The Rudy RV Improvement Report - Dicor Products

An RV roof can be exposed to many different climate conditions, from boiling temperatures and constant sun, to rain, ice, cold, humidity — your RV roof likely takes more of a beating than a typical house roof. Add a few scrapes from low hanging branches and your roof can start looking like something less than new.

That’s why adding a special coating to your roof is often a good idea. It adds another layer of protection against the elements and restores the roof to a “like new” condition that helps maintain the value of your RV investment.

This is the first in a series of Rudy reports about coating different kinds of RV roofing material. In this report we’ll talk about coating an EPDM or TPO “rubber” roof.

For rubber roofs, prep, cleaning and timing are key

Coating a rubber roof should ideally be done in one day. This allows all work to be done when the roof is in its most pristinely clean condition, while letting your coatings completely dry before any evening dew or moisture can attach itself.

This takes a bit of planning, beginning with any sealant repairs that need to be made in advance. We advise that such repairs be done a week or even two weeks ahead of when you will be doing the coating. This allows sufficient time for the sealants to fully cure before being covered with the coating material.

You may also need to make repairs of damaged spots with special roof repair tape. But in this instance, don’t make such repairs until right before you begin coating, because the tape is made to be coated like the rest of the roof, and if it should sit out for a few days and get wet or dirty, its bonding properties will be reduced.

In selecting your actual work day, check the weather forecast to see that no rain is forecast for that day and the following couple of days. And on the selected day, don’t start until the morning dew has lifted. The idea is to have everything free of any moisture when you begin the process.

Before starting, I highly recommend masking off the unit, front, back and sides down to the ground. This is so all the dirt and debris loosened up by the cleaner-activator doesn’t come flowing down the sides where it can streak and stick.

Rudy Tip:

One other recommendation before starting: take safety seriously! Walking on a roof with any kind of cleaning agent on it can be slippery and dangerous. The most efficient and safe way to perform this task is from a scaffolding set-up along the side of your RV. This will give you room to move without getting on the roof.

The two-step coating process begins by sweeping or blowing off any debris. Then use an appropriate cleaner-activator safe for RV roofs such as Dicor Products provides. For Dicor’s cleaner-activator you will need a couple quarts (125 sq. ft. per quart) to cover a typical 30’ X 8’ roof. We have found that the cleaner-activator is best applied with a pump-up garden sprayer. Pump up the sprayer and wet the roof down with a coarse mist. You want it just wet enough so the cleaner-activator doesn’t roll off the roof.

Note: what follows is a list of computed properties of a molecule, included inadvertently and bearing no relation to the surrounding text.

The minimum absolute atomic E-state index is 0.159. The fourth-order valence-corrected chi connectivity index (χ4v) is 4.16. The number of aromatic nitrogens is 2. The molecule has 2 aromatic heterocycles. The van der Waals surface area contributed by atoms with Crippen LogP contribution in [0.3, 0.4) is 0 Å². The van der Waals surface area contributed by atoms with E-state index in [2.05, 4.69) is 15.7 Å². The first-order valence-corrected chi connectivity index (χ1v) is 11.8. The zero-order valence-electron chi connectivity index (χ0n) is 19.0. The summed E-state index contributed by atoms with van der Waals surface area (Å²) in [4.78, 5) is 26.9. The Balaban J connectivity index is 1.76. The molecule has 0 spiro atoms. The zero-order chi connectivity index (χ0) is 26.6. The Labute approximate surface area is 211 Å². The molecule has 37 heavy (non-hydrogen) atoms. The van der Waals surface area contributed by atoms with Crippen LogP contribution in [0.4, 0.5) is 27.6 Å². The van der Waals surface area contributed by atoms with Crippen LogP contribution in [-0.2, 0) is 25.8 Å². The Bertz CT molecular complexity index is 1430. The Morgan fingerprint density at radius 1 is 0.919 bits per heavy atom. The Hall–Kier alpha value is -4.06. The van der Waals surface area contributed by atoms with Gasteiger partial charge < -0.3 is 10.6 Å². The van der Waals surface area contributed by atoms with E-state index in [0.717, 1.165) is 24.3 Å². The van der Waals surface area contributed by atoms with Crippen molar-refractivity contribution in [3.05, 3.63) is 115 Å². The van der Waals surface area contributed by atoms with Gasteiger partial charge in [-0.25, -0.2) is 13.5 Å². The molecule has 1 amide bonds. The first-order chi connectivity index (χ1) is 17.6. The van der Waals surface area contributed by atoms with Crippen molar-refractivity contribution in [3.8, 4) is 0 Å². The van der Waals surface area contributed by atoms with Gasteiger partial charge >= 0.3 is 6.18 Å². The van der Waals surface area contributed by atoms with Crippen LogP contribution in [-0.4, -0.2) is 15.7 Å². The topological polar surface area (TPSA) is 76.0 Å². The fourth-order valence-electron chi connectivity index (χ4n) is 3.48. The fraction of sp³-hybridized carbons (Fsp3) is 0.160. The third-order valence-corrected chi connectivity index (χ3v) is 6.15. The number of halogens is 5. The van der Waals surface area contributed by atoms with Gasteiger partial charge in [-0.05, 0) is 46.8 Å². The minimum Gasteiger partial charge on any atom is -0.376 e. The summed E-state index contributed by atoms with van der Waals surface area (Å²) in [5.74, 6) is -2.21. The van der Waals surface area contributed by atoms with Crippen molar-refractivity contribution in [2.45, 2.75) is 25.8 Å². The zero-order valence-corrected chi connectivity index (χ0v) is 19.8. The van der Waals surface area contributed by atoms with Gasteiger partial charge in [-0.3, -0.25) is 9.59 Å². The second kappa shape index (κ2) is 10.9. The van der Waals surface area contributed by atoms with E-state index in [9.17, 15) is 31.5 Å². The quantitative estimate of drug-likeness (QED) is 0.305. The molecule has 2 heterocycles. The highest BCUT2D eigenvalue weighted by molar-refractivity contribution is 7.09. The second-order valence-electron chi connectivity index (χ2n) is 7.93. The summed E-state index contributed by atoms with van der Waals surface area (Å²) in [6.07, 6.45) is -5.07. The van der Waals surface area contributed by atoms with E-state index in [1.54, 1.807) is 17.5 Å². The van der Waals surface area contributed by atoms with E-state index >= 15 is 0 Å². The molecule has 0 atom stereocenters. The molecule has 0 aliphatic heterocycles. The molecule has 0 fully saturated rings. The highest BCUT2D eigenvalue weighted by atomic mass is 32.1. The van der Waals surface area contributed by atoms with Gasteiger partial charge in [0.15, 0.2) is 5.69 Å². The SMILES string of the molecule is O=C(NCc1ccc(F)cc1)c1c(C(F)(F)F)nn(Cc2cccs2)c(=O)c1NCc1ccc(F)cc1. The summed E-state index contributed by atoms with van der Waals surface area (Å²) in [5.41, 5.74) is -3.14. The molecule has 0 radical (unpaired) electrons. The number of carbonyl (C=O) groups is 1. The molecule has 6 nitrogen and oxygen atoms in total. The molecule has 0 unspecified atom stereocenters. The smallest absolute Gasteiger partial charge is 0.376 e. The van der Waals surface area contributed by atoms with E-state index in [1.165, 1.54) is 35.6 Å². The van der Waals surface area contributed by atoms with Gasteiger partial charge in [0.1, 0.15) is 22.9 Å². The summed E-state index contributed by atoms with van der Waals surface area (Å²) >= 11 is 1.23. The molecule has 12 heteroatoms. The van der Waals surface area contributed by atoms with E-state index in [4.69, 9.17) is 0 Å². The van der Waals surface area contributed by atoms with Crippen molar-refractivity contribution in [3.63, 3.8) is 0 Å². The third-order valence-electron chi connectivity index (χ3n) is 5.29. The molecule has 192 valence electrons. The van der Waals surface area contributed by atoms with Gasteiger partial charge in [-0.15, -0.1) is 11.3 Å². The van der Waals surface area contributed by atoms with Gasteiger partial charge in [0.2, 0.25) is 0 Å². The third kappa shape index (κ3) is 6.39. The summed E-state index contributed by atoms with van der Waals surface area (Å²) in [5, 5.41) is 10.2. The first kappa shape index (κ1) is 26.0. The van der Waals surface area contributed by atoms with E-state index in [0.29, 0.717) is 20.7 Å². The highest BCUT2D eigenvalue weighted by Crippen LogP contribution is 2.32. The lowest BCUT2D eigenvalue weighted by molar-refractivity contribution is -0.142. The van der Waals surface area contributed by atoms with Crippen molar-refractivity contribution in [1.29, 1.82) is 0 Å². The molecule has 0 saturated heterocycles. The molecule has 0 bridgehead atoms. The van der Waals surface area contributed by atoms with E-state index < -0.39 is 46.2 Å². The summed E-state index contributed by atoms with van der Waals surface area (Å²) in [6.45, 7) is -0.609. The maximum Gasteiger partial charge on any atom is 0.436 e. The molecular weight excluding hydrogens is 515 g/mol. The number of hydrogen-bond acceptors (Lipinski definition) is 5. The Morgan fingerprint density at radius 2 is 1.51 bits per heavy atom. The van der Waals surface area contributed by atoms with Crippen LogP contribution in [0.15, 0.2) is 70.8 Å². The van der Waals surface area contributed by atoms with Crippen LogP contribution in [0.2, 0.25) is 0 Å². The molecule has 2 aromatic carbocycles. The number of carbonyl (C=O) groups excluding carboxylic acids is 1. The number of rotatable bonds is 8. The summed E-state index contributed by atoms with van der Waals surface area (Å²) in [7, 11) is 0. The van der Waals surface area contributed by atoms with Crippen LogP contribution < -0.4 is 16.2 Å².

Let the cleaner-activator stand for 15 minutes. During this time the cleaner is loosening up the dirt while the activator is opening up microscopic pores in the roof. These pores will stay open for four or five hours and help absorb your coating material for a tight bond. A quick and thorough wash procedure at this point is to use a power washer (2,500 psi or more) to rinse and clean the roof. Put it on wide wand and spray about 12 to 14 inches from the roof, starting from where you ended up and working back to where you started (if you’re on the roof, be careful about slipping!), and thoroughly wash all the dirt, chemicals and other materials off, making two passes.

If you have a garden hose, work with it in conjunction with a medium bristle brush in manageable 3’ X 3’ sections. Rinse first, then scrub, and then rinse again, making sure all the cleaner-activator is off the roof. Then let the whole roof thoroughly dry.

Rudy Tip:

• Use a leaf blower to blow off debris and dry your roof faster!

Once dry, you can begin coating using a medium nap roller with a pan. You would need four gallons of coating material (at 125 sq. ft. per gallon) for two coats of a 30’ X 8’ or 240 sq ft roof. Again, work in manageable sections, but with your roller working in the same direction across the entire roof. Let that coat dry completely and apply a second coat, only this time working your roller in a direction 90 degrees opposite of your first coat, so the different coats crisscross each other in application.

The goal here is to finish early enough in the day to still get three to four hours of sunlight on your roof before the evening dew sets in, unless you are able to move your unit inside somewhere. The coating will take from 24 to 48 hours to fully cure and dry and it is important to keep it out of the rain during this time.

As a final note: new, advanced coating materials make this coating procedure even more valuable with options like Dicor Products’ new CoolCoat™ that comes with insulating properties to block heat transfer from your roof to your RV’s interior. It can keep the inside of your RV up to 29 percent cooler than your roof! But whatever coating option you choose, you will have immensely improved the looks and longevity of your rubber roof. Congratulations!

Next: Coating a metal roof.

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